Preventive Measures Against Alzheimer's Still Uncertain, Report Finds
Many factors have been suggested to reduce the risk of developing Alzheimer's disease, from consuming certain foods in our diet to increasing the amount of exercise we get, and even the extent to which we use our brains. But the evidence right now is not reliable enough to say that any of these modifiable factors actually influence our risk of Alzheimer's, according to a report published online today (May 9.)
The report summarizes the findings of a National Institutes of Health State-of-the-Science Conference that was held in April 2010 specifically to examine risk factors and possible preventative measures for Alzheimer's.
The only factors we can say with certainty affect a person's risk of Alzheimer's, according to the report, are things that are out of our control: age and genes. Most people who get Alzheimer's are over age 65. And people who have two copies of a gene called APOE-e4 have about a tenfold greater risk of developing Alzheimer's compared with someone without this gene.
So does this mean there's nothing you can do to prevent Alzheimer's? Not exactly. There could well be ways to prevent Alzheimer's that are within our control, the researchers say. But more rigorous, long-term studies need to be done to solidify the link between these factors and Alzheimer's disease risk.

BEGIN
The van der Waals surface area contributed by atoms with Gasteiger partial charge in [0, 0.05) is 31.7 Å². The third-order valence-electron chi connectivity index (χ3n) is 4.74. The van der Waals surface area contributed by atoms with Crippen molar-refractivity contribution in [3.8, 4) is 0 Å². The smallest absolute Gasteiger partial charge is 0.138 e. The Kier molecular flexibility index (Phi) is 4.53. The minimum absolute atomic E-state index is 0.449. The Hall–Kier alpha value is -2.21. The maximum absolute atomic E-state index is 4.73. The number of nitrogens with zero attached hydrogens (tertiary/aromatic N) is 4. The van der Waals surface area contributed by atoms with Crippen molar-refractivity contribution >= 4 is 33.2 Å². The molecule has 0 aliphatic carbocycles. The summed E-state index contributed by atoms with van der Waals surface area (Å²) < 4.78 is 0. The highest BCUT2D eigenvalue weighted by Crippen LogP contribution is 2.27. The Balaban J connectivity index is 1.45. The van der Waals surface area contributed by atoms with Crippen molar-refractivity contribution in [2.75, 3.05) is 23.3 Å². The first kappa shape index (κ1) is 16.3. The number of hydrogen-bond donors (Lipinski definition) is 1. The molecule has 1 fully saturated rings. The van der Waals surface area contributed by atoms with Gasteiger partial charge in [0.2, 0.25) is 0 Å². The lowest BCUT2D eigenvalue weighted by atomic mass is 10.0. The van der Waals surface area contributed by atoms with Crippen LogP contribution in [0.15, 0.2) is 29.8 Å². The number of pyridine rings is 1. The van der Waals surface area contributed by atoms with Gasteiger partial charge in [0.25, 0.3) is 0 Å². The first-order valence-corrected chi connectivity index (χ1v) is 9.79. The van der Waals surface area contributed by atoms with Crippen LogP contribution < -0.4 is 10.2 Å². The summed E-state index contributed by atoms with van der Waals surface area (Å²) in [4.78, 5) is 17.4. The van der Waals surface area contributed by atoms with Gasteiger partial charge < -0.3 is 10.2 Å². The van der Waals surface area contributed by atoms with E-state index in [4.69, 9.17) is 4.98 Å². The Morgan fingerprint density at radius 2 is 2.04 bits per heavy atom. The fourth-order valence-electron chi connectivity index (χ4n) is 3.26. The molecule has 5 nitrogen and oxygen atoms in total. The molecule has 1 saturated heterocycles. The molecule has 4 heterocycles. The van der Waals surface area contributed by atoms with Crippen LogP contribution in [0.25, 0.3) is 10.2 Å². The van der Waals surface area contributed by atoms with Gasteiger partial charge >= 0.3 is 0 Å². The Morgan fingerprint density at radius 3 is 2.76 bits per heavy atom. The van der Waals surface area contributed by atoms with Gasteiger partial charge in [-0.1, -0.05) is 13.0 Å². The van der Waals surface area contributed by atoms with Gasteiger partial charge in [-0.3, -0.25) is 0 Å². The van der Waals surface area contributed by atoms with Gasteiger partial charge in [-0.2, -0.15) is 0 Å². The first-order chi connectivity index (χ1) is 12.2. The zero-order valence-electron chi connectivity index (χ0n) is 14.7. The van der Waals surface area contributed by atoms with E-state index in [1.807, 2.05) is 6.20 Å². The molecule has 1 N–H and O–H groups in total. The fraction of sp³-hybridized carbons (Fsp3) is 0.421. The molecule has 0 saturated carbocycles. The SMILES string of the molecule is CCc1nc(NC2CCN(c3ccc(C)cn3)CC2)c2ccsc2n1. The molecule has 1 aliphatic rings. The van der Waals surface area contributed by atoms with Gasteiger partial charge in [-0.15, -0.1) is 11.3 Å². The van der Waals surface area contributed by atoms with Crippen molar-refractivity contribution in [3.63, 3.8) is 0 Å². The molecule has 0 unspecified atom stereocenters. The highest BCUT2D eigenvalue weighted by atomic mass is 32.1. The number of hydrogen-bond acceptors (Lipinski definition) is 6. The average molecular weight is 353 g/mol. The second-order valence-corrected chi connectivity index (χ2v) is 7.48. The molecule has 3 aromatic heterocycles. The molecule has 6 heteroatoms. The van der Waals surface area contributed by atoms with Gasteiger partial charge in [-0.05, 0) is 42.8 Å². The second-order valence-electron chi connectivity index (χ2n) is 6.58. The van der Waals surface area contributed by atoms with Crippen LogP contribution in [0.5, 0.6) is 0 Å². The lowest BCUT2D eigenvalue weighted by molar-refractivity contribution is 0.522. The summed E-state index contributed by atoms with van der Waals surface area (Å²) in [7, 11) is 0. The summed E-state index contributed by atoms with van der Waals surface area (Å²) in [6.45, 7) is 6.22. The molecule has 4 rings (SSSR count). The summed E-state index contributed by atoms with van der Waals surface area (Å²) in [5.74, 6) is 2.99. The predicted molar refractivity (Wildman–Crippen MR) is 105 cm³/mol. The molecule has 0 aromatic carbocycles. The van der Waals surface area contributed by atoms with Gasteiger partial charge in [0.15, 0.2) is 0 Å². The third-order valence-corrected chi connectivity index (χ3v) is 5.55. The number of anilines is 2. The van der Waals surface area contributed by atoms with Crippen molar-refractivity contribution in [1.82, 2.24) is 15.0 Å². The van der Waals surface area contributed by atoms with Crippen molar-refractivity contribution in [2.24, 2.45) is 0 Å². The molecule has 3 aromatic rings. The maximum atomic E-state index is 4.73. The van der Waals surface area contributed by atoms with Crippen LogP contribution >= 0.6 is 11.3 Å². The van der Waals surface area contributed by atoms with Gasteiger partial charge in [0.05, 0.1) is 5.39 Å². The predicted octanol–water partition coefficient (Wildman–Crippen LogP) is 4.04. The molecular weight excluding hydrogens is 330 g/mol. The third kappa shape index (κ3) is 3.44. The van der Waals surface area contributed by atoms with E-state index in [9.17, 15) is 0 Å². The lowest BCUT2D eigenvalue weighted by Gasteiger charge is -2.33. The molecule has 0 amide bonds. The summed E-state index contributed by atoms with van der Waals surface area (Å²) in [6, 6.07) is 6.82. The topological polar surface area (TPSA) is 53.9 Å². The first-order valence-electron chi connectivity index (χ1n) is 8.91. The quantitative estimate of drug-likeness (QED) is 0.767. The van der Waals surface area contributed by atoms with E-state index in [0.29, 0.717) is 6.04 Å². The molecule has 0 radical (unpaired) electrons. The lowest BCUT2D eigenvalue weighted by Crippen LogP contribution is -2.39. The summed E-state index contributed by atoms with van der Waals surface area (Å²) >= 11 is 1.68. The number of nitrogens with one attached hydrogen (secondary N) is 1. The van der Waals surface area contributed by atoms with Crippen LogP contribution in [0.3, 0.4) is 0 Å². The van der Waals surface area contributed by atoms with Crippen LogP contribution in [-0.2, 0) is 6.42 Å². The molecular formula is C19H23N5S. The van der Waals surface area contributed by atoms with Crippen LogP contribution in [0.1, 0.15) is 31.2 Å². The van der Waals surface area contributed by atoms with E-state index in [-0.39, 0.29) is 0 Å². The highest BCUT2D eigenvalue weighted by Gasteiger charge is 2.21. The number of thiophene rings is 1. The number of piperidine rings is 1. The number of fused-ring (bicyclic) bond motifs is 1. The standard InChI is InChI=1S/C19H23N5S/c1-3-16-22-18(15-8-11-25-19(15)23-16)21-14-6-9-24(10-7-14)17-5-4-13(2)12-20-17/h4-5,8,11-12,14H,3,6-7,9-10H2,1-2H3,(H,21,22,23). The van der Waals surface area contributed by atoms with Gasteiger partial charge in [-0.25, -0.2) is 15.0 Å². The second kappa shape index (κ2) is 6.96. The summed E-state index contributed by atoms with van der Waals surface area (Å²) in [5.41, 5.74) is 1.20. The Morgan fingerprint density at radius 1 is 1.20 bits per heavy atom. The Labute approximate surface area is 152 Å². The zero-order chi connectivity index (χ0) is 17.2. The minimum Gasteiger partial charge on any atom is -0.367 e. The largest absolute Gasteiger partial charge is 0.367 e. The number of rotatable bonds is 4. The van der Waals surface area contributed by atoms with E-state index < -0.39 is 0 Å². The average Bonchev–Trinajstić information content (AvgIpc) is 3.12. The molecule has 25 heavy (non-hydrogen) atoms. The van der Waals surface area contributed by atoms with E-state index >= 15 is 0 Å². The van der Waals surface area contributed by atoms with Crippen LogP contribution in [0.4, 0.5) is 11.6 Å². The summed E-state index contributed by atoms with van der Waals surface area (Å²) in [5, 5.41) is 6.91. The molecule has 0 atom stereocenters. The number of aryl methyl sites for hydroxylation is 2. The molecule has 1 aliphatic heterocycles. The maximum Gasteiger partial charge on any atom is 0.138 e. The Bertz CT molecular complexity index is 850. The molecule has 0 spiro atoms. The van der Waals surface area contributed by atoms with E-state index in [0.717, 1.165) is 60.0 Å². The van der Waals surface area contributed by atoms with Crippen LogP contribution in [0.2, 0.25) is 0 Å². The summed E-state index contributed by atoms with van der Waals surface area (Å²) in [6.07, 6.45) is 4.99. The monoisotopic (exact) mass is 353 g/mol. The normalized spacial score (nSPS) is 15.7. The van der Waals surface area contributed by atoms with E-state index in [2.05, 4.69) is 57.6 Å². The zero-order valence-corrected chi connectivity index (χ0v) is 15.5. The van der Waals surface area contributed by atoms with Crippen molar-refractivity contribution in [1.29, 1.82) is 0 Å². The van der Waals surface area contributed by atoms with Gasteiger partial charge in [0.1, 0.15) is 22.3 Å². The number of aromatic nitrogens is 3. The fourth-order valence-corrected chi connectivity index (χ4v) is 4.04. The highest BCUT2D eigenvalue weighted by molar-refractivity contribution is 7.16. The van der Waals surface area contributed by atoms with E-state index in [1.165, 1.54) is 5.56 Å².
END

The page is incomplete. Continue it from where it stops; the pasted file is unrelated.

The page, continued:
Others argue the report tends to lump all risk factors together, when in fact, some factors are more well-supported than others.
"It fails to point out that we have a fair amount of evidence that suggests some potential risk factors for Alzheimer's disease," said William Thies, chief medical and scientific officer at the Alzheimer's Association. "And we shouldn't ignore those suggestions."
There is a pretty strong body of evidence to support the idea that physical activity lowers the risk of Alzheimer's disease , Thies, who wasn't involved in the report, said. On the other hand, there's very little data to back up the notion that enhancing cognition , through activates such as word puzzles, reduces the risk of Alzheimer's, he added.
At the end of the day, while none of these factors have been proven to reduce the risk of Alzheimer's, practicing them may not be such a bad idea since a few of them have been found to reduce the risk of chronic disease in general.
"There are some things that people can do that will certainly improve their health and may lower their risks of developing Alzheimer's disease," Thies told MyHealthNewsDaily.
Conducting more studies to tease out the link between Alzheimer's disease and modifiable risks factors is ideal, but expensive, Thies said. More funding is needed to do these studies, he added.
"Until the federal government lives up to their responsibly to the public and begins to invest in Alzheimer's disease at a level that they should, we're not going to be able to do these studies," Thies said.
Pass it on: Genes and age are the only known risk factors for Alzheimer's disease. More research is needed to learn whether factors such as diet and exercise also influence Alzheimer's risk.
- 6 Foods That Are Good for Your Brain
- Alzheimer's Vs. Normal Aging: How to Tell the Difference
- New Alzheimer's Guide Targets Disease's Early Stages
Follow MyHealthNewsDaily staff writer Rachael Rettner on Twitter @RachaelRettner.
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